And how about a personal favorite book?

I have many favorites, some touch on science and some don't. Among those that touch on science, I enjoy science fiction, especially the sort of fiction that is plausible or builds on science fact rather than fantasy. One excellent book that fits this category is Timescape, by Gregory Benford. His story deals with the so-called "grandfather paradox" of going back in time and doing something to affect your own future. Another favorite author is Fred Hoyle, a scientist known in part for proposing the steady state universe, and who wrote more than a dozen science fiction books that include good science discussions.

Do you have an outside hobby?

I don't set aside as much time as I would like for hobbies, but hiking in the Colorado mountains or just walking on nearby trails is what I enjoy most. I am moved and inspired by the scenic grandeur and enjoy experiences such as a peaceful lunch alone or with friends and family after reaching a high-mountain lake surrounded by snow-covered peaks. The symphony, folk music, good wine and travel are other "hobbies" important in my life.

What would you be doing if you had not become a scientist?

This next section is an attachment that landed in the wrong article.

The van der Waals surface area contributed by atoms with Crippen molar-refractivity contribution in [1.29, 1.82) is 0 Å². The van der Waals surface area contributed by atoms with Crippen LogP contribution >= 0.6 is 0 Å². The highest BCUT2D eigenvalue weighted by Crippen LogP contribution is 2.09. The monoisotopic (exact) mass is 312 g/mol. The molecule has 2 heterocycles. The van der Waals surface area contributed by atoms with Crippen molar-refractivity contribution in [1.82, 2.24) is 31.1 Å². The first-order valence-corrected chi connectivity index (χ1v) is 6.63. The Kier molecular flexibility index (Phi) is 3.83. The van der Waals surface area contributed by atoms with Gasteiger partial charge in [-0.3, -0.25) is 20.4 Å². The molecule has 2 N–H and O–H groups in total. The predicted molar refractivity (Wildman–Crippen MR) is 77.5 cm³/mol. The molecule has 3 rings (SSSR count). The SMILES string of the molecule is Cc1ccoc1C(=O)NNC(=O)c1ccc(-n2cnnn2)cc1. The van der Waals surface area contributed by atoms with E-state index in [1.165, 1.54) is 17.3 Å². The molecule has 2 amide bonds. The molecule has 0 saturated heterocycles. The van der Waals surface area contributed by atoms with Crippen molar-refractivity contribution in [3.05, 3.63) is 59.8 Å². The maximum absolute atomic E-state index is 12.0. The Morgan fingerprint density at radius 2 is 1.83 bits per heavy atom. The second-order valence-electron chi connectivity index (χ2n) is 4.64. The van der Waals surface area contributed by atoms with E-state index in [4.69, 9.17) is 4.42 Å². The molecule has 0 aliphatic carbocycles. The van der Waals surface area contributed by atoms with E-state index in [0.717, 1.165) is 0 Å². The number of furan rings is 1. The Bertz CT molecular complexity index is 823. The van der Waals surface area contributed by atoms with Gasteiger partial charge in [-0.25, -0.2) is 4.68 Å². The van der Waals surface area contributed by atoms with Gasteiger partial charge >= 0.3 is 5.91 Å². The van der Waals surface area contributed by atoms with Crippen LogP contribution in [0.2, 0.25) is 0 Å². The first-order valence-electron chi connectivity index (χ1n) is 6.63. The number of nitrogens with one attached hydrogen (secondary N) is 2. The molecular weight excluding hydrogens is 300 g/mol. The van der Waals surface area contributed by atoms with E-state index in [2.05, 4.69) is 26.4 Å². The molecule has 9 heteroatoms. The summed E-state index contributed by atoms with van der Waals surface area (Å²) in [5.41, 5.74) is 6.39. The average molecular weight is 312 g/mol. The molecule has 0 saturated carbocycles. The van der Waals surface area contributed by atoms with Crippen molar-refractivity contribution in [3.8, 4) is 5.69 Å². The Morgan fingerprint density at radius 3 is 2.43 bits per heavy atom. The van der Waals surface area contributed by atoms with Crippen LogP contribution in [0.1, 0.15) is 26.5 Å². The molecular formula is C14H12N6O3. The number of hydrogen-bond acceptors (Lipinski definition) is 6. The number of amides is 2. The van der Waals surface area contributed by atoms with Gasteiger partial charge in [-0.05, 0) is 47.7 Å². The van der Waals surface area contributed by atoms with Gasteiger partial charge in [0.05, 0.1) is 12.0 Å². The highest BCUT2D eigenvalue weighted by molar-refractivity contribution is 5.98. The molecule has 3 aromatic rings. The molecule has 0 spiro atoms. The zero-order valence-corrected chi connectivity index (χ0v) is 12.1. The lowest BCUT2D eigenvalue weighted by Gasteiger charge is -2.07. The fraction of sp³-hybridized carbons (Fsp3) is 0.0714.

It's difficult for me to imagine not being a scientist, but at various times I've thought about this question and "forest ranger" has come to mind. I probably have an idealized and romantic view of what it takes to be in that profession, but I love the outdoors, whether in the forests and mountains or spending over a year in Antarctica, as I did early in my career. Caring for the environment and explaining it to others would give me great satisfaction. In some ways, that seems connected to what I do now—exploring the space environment and educating others about how to cope with the conditions created by solar interactions with Earth. I've also thought about working in a bookstore because of my love for books.

Who is your favorite historical scientist and why?

I don't know if this counts as "historical" because it's rather recent, but Richard Feynman has always been one of my scientific idols. I'm in awe of Feynman's ability to explore and explain science and to do it with humor. Feynman had a remarkable ability to explain basic physical concepts with simplicity and from totally different approaches than I had learned in school. His popular book on quantum electrodynamics, QED, played a role in my views on the importance of exploring alternatives, both in science and life in general. I am glad that I had the opportunity to hear him speak in person, shortly after he won his Nobel Prize, and that in later years, I worked with his sister Joan, an excellent scientist in her own right. For years, I challenged friends to identify the location of a little known country, Tannu Tuva, which I learned about from collecting stamps. Then one day, I learned that Feynman knew about Tuva as well. Sharing that uncommon knowledge made me feel a bit closer to this scientific genius. If only some of that genius could have rubbed off.


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February 24, 2011